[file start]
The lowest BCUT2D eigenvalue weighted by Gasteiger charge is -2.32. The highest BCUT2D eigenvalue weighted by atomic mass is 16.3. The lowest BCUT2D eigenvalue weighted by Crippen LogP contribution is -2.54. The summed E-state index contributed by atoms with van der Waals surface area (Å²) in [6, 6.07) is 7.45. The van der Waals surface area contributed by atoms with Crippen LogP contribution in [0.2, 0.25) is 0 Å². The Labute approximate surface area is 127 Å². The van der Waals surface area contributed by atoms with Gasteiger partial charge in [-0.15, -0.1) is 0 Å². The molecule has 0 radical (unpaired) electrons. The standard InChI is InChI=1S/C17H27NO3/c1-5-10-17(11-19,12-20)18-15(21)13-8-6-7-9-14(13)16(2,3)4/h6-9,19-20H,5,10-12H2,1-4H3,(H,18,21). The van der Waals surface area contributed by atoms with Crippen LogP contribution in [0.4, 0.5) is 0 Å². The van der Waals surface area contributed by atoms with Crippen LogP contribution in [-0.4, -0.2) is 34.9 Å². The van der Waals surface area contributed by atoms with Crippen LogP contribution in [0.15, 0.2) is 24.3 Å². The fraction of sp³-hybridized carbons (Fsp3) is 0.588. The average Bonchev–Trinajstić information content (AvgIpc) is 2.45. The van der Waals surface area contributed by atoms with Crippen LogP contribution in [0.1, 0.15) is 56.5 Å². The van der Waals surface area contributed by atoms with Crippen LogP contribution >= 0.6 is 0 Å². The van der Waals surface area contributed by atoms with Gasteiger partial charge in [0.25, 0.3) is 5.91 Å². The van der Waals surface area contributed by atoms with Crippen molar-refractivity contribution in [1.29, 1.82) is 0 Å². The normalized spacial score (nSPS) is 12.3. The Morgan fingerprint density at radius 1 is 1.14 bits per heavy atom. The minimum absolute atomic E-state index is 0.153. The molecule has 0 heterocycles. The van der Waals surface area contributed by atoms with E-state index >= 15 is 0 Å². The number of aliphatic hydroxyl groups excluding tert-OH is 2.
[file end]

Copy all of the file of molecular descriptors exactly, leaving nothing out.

The lowest BCUT2D eigenvalue weighted by Gasteiger charge is -2.32. The highest BCUT2D eigenvalue weighted by atomic mass is 16.3. The lowest BCUT2D eigenvalue weighted by Crippen LogP contribution is -2.54. The summed E-state index contributed by atoms with van der Waals surface area (Å²) in [6, 6.07) is 7.45. The van der Waals surface area contributed by atoms with Crippen LogP contribution in [0.2, 0.25) is 0 Å². The Labute approximate surface area is 127 Å². The van der Waals surface area contributed by atoms with Gasteiger partial charge in [-0.15, -0.1) is 0 Å². The molecule has 0 radical (unpaired) electrons. The standard InChI is InChI=1S/C17H27NO3/c1-5-10-17(11-19,12-20)18-15(21)13-8-6-7-9-14(13)16(2,3)4/h6-9,19-20H,5,10-12H2,1-4H3,(H,18,21). The van der Waals surface area contributed by atoms with Crippen LogP contribution in [0.4, 0.5) is 0 Å². The van der Waals surface area contributed by atoms with Crippen LogP contribution in [-0.4, -0.2) is 34.9 Å². The van der Waals surface area contributed by atoms with Crippen LogP contribution in [0.15, 0.2) is 24.3 Å². The fraction of sp³-hybridized carbons (Fsp3) is 0.588. The average Bonchev–Trinajstić information content (AvgIpc) is 2.45. The van der Waals surface area contributed by atoms with Crippen LogP contribution in [0.1, 0.15) is 56.5 Å². The van der Waals surface area contributed by atoms with Crippen LogP contribution >= 0.6 is 0 Å². The van der Waals surface area contributed by atoms with Gasteiger partial charge in [0.25, 0.3) is 5.91 Å². The van der Waals surface area contributed by atoms with Crippen molar-refractivity contribution in [1.29, 1.82) is 0 Å². The normalized spacial score (nSPS) is 12.3. The Morgan fingerprint density at radius 1 is 1.14 bits per heavy atom. The minimum absolute atomic E-state index is 0.153. The molecule has 0 heterocycles. The van der Waals surface area contributed by atoms with E-state index >= 15 is 0 Å². The number of aliphatic hydroxyl groups excluding tert-OH is 2.